By Ron - 6Y5/4S7RO

During these hi tech days of Amateur Radio, some of us may feel a sense of inferiority that we do not contribute enough technically, to safeguard our identity as true Radiomen. It is also no secret that in recent times our hobby has evolved more into a talking hobby than a technical hobby. Although in comparison, the older hams did a lot of home-brewing, standards those days were different. In the good old days one could air a homebrew TX with a little drift, chirp, squeak and spectral impurity, and still be tolerated. Those were also the days when HF transmitters were commonly built on breadboards, and were heard on every neighbors radio and television set! Over the years, we allowed our hobby to be commercialized, and now the commercial equipment manufacturers have set new and high standards. No longer is it possible for the average Ham to build and air a home made transmitter without drawing cynical remarks or even be reprimand by the authorities

The good news is that even if we are not technically versed to build transmitters, we can all have fun building antennas, and still avoid being called push button operators or mere talkers over the airwaves! It is a nice feeling to get a flattering signal report from a DX station even when we run a Japanese rig because the rig would be useless if the antenna was bad! This enables us to claim some of the credit for a good, strong signal and for the great distances our signals are reported to have reached.

Getting Started:

A dipole fed with 75 ohm coax is about the easiest and most efficient out of simple antennae to build. However, like the commercial rig and the commercial antenna, one could quickly feel monotonous using a dipole. This is partly because we quickly begin to realize the performance limitations of the "no gain" dipole. Thus, begins the quest for a better antenna. This often is within the many constraints involved, as well as a hesitancy to build rotatable antennas with intelligent aluminum! Some fear seemingly elaborate matching networks and the monstrous sizes of monoband antennas. There is also the all important worry about towers and heavy-duty masts. So, why not a simpler and a cheaper (but effective) approach to "gain antennas"?

Many are the antenna handbooks, articles and websites covering antenna theory and specific practical designs. So, I shall make this a very informal discussion about the first steps involving the basic of basics!

The Wire YAGI:

The best and the easiest upgrade is to add a reflector or a director to an existing dipole, to make it a simple 2 element wire Yagi. To do this you will need either suitably spaced trees or in the case of upper HF band antennas, spreaders out of bamboo, wood or similar non-conducting material (it is a good idea to weatherproof them with common varnish or the more fashionable "polyurethane" sold in handy spray cans). Even though it is only a start, to avoid going deep into antenna theory, we shall stick to parasitic elements which are typically 5% longer (reflector) and 5% shorter (director) than the driven element. Usually, all you need to do is to space a director around .1 wavelengths in front of the driven element and/or a reflector .15 wavelengths behind the driven element. Once again, to the rocket scientist, these figures vary according to the design objective. However, I shall keep such finer points for another write up at a higher level!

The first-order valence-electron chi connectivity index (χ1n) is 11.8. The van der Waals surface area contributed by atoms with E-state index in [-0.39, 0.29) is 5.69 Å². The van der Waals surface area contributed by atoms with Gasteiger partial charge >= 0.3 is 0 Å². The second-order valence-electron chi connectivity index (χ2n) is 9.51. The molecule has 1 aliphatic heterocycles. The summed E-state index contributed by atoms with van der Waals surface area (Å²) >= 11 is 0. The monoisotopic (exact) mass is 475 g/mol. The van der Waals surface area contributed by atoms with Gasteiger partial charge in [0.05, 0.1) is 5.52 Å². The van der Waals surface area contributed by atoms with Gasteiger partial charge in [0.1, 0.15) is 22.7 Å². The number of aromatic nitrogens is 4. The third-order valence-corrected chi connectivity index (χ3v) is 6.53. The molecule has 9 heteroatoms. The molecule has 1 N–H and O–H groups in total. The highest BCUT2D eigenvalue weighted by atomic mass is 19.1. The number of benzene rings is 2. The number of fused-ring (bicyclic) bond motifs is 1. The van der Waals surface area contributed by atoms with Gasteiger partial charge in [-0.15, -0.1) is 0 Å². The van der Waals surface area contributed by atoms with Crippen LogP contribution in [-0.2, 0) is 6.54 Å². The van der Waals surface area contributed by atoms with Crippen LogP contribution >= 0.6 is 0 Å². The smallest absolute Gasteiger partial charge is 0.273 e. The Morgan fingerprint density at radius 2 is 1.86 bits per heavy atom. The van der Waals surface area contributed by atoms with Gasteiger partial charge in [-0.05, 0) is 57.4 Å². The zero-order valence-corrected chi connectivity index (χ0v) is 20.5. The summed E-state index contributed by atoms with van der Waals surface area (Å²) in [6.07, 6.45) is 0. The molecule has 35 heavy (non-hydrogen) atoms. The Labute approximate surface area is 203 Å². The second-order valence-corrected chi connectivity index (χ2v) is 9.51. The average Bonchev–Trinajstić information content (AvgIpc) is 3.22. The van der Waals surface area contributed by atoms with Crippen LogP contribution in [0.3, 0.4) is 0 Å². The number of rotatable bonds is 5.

The Influence of the Parasitic Element:

We need to understand that placing a director or a reflector on the same boom as the driven element will always LOWER the typical 75 ohms impedance of our existing dipole. Even though this can typically be anywhere from 50-25 ohms - depending on the spacing and tuning of the elements, a 2 element array with either a director at .1 or a reflector at .15 wave spacing will usually yield a good enough match into a 50 ohm coax cable. With the above arrangement even in the crudest form, one should easily be able to achieve 3-4 db of gain over a dipole. This is not only as good as increasing your power from 100 to 200 watts, but also concentrates that power within a narrower beamwith. It helps reduce fading and also RECEIVE better. A popular saying in ham radio is "if you cant hear them you cant work them!" If you wish to optimize forward gain by tuning the parasitic element or varying the spacing between the two elements, you may do so, but this will lower the impedance at the feed point (It also will not permit direct feed with 50 ohm coaxial cable).

Matching: (if you decide to optimize)

Matching problems can be overcome by using many well known techniques, but a simple hairpin match is recommend (see any good antenna handbook or email me at sparkrohan@yahoo.com if you need more details on hairpin matches). Hairpin matching a wire beam, also makes the antenna less clumsy than if you were to try a gamma match (which will also add a lot of downward strain on a wire element). As tuning of the driven element will have little or no effect on the gain of the array, do not be afraid to trim the driven element a few inches plus or minus from the formulae, to facilitate a good match. However, always remember that tuning the parasitic element has everything to do with the gain, directivity and the feed point impedance of the array.

The influence of spacing and element lengths on gain, front to back, impedance etc., is a vast topic that I do not have space to cover here. However, briefly, spacing elements close to each other reduces the feed impedance and increases the Q (reduced bandwidth) of the beam. Wide spacing reduces front to back, but provides good gain and lowers the Q resulting in greater SWR and gain bandwidths. One other point to remember is that maximum front to back does NOT mean maximum gain and is not always a good way to evaluate a beam. Maximum front to back and maximum gain also does not occur on the same frequency. The normal practice is to strike a compromise. When using modest levels of power, what is most important is forward gain.